Book review: The Scorching by Libbi Duncan

The Scorching by Libbi Duncan is perhaps one of the most relatable YA fantasy novels I’ve read in a long time. Many of you may be disappointed, but I did not love reading The Hunger Games books and felt happy with watching the movies.

But, I am somewhat of a SciFi fan. (Star Trek, not Star Wars. Arguing is futile.) I was pleasantly surprised to find that, while seeking to expand outside my favored genre (thriller/mystery), fans of YA, fantasy and SciFi are sure to find something to like about The Scorching, which is the first in Duncan’s The Scorching Trilogy.

Madi is an eighteen-year-old who just dumped her douchey boyfriend—who happens to be what amounts to the heir of the human race, which escaped Earth during an apocalyptic event. Events escalate quickly as she finds out her parents, scientists for what she’s beginning to see is an out-of-control militaristic dictatorship, have been killed.

Or have they?

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Book Review: Looker by Laura Sims

In the interest of full disclosure, I must begin my review of Looker by Laura Sims by saying this: My feelings about this novel are likely influenced by misleading marketing.

All over the internet, Looker was billed as one of the next great “thrillers” and the best “mystery” of 2019. The one that finally got me was that Looker was one of Literary Hub’s “Most Anticipated Crime Books of 2019.”

This novel sounded right up my alley.

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A Friday of firsts

As a longtime print journalist, I admit my relationship with TV news channels was, at one time, somewhat antagonistic. We wanted to scoop them, and we weren’t happy when they reported something we didn’t have.

But as an author, the TV news morning shows, which tend I think of as their version of the newspaper’s Arts & Entertainment section, are important. So when the opportunity arose to be on NewsChannel 10’s 2nd Cup at 9 a.m. on Friday, I was excited. It would be my first appearance on television promoting my fiction (or for any reason at all).

I am fortunate to have had some training in public speaking, though this wasn’t exactly the same. And, while I used a few too many “likes,” I am happy with how it went. I think having a great host like Ali Allison was important.

One of the main reasons I wanted to be on a local TV morning show was to plug my signing at Barnes & Noble later that night.

The signing at Barnes & Noble wasn’t my first. But it was my first at the world’s largest bookseller, so there is, at least in my mind, a major prestige factor involved with signing at a Barnes & Noble.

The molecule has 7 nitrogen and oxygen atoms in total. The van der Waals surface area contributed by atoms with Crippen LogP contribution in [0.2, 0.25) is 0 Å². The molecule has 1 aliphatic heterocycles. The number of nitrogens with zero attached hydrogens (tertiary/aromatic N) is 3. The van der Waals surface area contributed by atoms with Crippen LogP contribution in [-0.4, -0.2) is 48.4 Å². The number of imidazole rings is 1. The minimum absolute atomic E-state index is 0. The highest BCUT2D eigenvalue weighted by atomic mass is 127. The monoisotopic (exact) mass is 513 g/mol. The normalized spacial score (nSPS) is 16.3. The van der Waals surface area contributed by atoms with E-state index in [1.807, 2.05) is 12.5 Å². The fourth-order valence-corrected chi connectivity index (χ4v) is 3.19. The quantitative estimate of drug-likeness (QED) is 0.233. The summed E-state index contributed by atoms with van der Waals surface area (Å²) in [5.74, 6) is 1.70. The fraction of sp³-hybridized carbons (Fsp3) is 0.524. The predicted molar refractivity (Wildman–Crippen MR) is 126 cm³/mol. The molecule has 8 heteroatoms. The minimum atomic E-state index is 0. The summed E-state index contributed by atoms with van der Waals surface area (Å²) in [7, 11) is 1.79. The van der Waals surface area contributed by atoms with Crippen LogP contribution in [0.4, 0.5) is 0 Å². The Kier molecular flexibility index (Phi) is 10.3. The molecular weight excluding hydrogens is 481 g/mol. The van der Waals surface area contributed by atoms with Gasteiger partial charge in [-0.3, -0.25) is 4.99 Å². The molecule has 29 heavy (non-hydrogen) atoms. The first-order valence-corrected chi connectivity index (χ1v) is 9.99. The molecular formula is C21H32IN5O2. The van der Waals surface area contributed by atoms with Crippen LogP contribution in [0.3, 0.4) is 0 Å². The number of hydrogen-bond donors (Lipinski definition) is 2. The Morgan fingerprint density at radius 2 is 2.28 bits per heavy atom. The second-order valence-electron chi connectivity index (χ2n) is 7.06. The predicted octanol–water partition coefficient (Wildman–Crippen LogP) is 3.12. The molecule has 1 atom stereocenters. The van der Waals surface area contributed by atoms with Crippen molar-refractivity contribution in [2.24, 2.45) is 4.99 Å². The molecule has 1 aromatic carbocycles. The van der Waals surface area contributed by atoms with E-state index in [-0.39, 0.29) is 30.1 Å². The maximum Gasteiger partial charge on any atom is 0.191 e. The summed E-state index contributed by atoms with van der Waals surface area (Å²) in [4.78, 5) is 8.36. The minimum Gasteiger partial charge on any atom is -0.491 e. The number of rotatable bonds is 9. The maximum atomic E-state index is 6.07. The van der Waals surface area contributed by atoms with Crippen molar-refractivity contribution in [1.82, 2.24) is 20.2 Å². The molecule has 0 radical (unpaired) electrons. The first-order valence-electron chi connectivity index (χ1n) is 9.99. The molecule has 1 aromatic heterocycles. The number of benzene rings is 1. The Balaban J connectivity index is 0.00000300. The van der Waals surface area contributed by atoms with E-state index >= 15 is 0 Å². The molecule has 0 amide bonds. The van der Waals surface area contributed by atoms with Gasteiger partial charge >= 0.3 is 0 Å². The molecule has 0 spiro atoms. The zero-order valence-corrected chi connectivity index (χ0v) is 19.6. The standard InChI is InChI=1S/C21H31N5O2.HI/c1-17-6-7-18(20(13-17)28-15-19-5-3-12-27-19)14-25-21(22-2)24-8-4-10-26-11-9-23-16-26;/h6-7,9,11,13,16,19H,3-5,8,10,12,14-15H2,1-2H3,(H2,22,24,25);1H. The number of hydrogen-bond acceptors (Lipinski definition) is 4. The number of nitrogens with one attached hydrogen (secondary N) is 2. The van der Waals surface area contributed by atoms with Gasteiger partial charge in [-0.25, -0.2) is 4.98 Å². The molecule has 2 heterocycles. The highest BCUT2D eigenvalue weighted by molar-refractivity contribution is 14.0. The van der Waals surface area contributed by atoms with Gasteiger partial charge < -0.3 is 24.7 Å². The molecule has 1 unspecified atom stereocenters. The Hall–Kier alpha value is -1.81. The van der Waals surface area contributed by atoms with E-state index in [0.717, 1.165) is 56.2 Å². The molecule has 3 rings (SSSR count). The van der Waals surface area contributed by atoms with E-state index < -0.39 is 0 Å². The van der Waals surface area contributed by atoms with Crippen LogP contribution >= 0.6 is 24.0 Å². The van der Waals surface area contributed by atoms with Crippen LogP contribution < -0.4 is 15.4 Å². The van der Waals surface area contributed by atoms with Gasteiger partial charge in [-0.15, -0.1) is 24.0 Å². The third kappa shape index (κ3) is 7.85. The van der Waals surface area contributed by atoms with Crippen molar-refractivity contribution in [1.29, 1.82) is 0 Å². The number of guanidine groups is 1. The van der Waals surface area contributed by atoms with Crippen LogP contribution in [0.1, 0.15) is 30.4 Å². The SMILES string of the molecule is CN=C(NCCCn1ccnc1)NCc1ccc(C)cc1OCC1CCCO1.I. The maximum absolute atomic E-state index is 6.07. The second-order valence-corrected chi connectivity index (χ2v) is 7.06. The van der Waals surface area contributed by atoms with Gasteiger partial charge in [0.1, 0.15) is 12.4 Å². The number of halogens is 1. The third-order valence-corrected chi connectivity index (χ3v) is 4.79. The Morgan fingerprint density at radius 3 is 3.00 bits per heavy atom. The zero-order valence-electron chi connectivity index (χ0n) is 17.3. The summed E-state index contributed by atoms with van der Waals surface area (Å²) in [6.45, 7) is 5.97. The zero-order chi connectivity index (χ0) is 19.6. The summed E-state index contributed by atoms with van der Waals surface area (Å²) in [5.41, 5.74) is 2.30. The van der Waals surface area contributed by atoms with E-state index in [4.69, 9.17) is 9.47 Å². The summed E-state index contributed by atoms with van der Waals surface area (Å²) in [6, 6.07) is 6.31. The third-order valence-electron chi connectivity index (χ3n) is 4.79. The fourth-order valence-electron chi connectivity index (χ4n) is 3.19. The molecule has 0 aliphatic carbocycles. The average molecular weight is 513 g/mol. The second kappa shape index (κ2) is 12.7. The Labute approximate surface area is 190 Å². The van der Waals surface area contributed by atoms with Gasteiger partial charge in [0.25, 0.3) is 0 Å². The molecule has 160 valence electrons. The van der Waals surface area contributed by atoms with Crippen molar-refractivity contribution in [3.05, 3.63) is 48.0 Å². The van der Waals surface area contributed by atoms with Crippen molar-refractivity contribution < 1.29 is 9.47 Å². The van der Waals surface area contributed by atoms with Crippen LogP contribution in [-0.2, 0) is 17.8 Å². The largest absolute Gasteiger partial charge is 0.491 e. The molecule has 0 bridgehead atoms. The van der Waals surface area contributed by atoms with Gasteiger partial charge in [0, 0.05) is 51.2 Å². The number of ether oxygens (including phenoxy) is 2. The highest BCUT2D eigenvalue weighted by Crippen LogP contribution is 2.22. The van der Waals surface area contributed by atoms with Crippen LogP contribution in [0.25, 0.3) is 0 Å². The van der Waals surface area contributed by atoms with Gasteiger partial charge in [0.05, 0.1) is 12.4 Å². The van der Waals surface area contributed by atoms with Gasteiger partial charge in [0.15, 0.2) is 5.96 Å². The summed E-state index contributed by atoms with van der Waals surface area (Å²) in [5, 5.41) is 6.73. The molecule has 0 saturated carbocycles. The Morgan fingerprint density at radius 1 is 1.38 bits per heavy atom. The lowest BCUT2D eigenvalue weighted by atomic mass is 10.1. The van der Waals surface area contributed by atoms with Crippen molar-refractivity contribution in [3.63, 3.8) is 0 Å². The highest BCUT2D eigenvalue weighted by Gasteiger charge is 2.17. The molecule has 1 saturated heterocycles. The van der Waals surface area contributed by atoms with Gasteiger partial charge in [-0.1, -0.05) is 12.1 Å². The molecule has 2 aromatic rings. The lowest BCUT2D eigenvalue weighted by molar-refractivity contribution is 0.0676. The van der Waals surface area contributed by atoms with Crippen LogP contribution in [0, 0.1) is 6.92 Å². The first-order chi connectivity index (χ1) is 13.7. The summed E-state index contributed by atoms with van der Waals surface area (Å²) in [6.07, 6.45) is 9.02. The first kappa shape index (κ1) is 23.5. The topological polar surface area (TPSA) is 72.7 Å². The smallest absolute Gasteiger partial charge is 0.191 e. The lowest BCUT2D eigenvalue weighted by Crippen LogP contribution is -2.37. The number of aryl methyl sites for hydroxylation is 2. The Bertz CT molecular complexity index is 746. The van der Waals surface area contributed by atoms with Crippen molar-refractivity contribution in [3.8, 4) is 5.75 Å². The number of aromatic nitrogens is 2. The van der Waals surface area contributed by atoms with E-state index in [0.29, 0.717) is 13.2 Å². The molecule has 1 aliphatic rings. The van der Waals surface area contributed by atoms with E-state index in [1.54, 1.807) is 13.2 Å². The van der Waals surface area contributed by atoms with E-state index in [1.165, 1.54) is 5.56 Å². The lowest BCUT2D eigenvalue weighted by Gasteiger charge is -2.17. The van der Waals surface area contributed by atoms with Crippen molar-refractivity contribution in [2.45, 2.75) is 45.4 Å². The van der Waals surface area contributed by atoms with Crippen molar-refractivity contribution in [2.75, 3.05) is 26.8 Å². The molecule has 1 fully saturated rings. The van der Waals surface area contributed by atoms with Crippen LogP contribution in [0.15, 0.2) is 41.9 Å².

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I will make my television debut on Friday morning

I will be leading off Amarillo’s NewsChannel 10 2nd Cup morning show at 9 a.m. Friday.

Stashed away among the cobwebs of my brain is the memory of being one of many children in a local television commercial. It was likely in Maine or New York. I also remember doing a short interview, along with some friends, on a local radio station in one of those locations. I believe I was on the local Little League All-Star team. I said my favorite hobby was sleeping.

As an adult, I have been behind a cellphone trying hard to frame out the covered body behind a detective sergeant holding a news conference at a homicide scene. I have also gotten footage of a tractor-trailer half hanging out of the McDonald’s on Amarillo Boulevard.

But I have never been in front of a television camera for any reason.

Until Friday at 9 a.m.

I was booked this morning as a guest on Amarillo’s NewsChannel 10 (KFDA-TV, local CBS affiliate) 2nd Cup morning show. I will be leading off the show at 9 a.m. and speaking with Ali Allison (left in the image at the top of this post). We will discuss my debut novel, Deep Background (, my signing that night at Barnes & Noble ( and whatever else we want to.

I am mostly excited, but also a bit nervous. But I’m determined to enjoy this new experience. I’m not sure if they put out video clips of segments or not. If they do, I will be sure to post it. Either way, I will write about it and let you know how bad the butterflies got before they counted down behind the cameras.

Dan Mallory’s lies were hurtful, and I hope he sees that now

Dan Mallory, who wrote “The Woman in the Window” under pen name A.J. Finn, did not directly copy any other works. But what he did do was worse.

I set out today to write a comparison of “The Woman in the Window,” last year’s literary thriller that had everyone talking, and “Copycat,” the movie that Dan Mallory was accused of essentially ripping off by The New Yorker in an expose posted online this week.

I rented the movie, a 1995 thriller that probably doesn’t get the credit it deserves today despite holding a respectable 76 percent on Rotten Tomatoes. I got out a pad and pen and set out to write down, scene by scene, where the novel and book mirrored each other. This piece was going to be a side-by-side comparison, a “the book was better” post, only probably in reverse.

What happened instead was this: I watched a pretty good ’90s flick with a star-studded cast that probably doesn’t get the recognition it deserves, and I was not able to write my planned follow-up piece about Mallory, who was outed in the New Yorker piece as a man whose mental illness likely contributed to — but did not excuse — a series of bizarre and destructive actions that led to him becoming a millionaire author.

And, as I read more throughout the day and heard from many voices, I was able to find a much better perspective on his story and how, even if he’s not guilty of any plagiarism or true storytelling crimes, what he did was incredibly wrong in some impactful ways.

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